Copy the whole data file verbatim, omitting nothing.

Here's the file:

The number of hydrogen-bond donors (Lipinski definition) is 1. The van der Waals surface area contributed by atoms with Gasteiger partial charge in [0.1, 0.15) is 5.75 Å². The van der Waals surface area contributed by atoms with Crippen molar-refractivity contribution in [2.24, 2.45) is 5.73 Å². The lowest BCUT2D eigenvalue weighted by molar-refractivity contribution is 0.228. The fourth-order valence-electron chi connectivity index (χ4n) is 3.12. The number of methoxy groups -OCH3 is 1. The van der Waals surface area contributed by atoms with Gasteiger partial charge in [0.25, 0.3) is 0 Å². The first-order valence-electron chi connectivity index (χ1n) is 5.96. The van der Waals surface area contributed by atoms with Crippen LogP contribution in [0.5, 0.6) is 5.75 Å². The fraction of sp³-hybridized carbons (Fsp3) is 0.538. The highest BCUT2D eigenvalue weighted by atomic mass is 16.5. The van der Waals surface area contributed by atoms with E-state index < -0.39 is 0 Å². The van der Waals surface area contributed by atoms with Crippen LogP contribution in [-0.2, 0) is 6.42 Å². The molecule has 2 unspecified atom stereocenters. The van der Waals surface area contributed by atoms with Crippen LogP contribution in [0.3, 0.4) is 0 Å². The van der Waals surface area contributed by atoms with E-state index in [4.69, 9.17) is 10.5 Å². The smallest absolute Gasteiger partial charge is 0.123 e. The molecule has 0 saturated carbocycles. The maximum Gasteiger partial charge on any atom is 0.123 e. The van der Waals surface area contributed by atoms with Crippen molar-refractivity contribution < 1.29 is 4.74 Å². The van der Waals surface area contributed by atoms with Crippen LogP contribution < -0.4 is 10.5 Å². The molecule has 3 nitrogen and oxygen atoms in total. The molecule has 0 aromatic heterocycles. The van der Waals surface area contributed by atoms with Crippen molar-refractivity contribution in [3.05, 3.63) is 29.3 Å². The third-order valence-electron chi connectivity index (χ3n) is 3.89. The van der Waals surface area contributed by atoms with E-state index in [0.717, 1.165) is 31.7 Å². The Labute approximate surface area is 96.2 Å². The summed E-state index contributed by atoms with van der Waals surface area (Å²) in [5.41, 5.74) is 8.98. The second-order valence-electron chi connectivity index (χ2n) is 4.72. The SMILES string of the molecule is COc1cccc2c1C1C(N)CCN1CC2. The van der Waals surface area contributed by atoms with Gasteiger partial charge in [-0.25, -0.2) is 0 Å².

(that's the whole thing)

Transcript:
The number of hydrogen-bond donors (Lipinski definition) is 1. The van der Waals surface area contributed by atoms with Gasteiger partial charge in [0.1, 0.15) is 5.75 Å². The van der Waals surface area contributed by atoms with Crippen molar-refractivity contribution in [2.24, 2.45) is 5.73 Å². The lowest BCUT2D eigenvalue weighted by molar-refractivity contribution is 0.228. The fourth-order valence-electron chi connectivity index (χ4n) is 3.12. The number of methoxy groups -OCH3 is 1. The van der Waals surface area contributed by atoms with Gasteiger partial charge in [0.25, 0.3) is 0 Å². The first-order valence-electron chi connectivity index (χ1n) is 5.96. The van der Waals surface area contributed by atoms with Crippen LogP contribution in [0.5, 0.6) is 5.75 Å². The fraction of sp³-hybridized carbons (Fsp3) is 0.538. The highest BCUT2D eigenvalue weighted by atomic mass is 16.5. The van der Waals surface area contributed by atoms with E-state index < -0.39 is 0 Å². The van der Waals surface area contributed by atoms with Crippen LogP contribution in [-0.2, 0) is 6.42 Å². The molecule has 2 unspecified atom stereocenters. The van der Waals surface area contributed by atoms with Crippen LogP contribution in [0.3, 0.4) is 0 Å². The van der Waals surface area contributed by atoms with E-state index in [4.69, 9.17) is 10.5 Å². The smallest absolute Gasteiger partial charge is 0.123 e. The molecule has 0 saturated carbocycles. The maximum Gasteiger partial charge on any atom is 0.123 e. The van der Waals surface area contributed by atoms with Crippen molar-refractivity contribution < 1.29 is 4.74 Å². The van der Waals surface area contributed by atoms with Crippen LogP contribution < -0.4 is 10.5 Å². The molecule has 3 nitrogen and oxygen atoms in total. The molecule has 0 aromatic heterocycles. The van der Waals surface area contributed by atoms with Crippen molar-refractivity contribution in [3.05, 3.63) is 29.3 Å². The third-order valence-electron chi connectivity index (χ3n) is 3.89. The van der Waals surface area contributed by atoms with E-state index in [0.717, 1.165) is 31.7 Å². The Labute approximate surface area is 96.2 Å². The summed E-state index contributed by atoms with van der Waals surface area (Å²) in [5.41, 5.74) is 8.98. The second-order valence-electron chi connectivity index (χ2n) is 4.72. The SMILES string of the molecule is COc1cccc2c1C1C(N)CCN1CC2. The van der Waals surface area contributed by atoms with Gasteiger partial charge in [-0.25, -0.2) is 0 Å².